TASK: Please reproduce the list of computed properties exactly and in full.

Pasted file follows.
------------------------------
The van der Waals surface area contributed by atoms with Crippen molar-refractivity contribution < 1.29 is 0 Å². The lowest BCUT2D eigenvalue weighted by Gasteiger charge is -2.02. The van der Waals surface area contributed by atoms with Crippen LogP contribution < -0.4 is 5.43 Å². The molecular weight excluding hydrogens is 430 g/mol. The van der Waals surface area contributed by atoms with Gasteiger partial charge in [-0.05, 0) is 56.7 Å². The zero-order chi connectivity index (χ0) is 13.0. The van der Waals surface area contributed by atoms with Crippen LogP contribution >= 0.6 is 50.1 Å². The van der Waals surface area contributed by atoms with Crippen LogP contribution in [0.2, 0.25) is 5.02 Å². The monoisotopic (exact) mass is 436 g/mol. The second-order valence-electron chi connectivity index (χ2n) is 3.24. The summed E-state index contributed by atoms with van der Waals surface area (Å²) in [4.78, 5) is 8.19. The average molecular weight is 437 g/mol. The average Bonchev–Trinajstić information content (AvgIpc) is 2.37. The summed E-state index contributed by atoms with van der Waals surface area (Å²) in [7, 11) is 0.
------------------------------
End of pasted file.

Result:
The van der Waals surface area contributed by atoms with Crippen molar-refractivity contribution < 1.29 is 0 Å². The lowest BCUT2D eigenvalue weighted by Gasteiger charge is -2.02. The van der Waals surface area contributed by atoms with Crippen LogP contribution < -0.4 is 5.43 Å². The molecular weight excluding hydrogens is 430 g/mol. The van der Waals surface area contributed by atoms with Gasteiger partial charge in [-0.05, 0) is 56.7 Å². The zero-order chi connectivity index (χ0) is 13.0. The van der Waals surface area contributed by atoms with Crippen LogP contribution >= 0.6 is 50.1 Å². The van der Waals surface area contributed by atoms with Crippen LogP contribution in [0.2, 0.25) is 5.02 Å². The monoisotopic (exact) mass is 436 g/mol. The second-order valence-electron chi connectivity index (χ2n) is 3.24. The summed E-state index contributed by atoms with van der Waals surface area (Å²) in [4.78, 5) is 8.19. The average molecular weight is 437 g/mol. The average Bonchev–Trinajstić information content (AvgIpc) is 2.37. The summed E-state index contributed by atoms with van der Waals surface area (Å²) in [7, 11) is 0.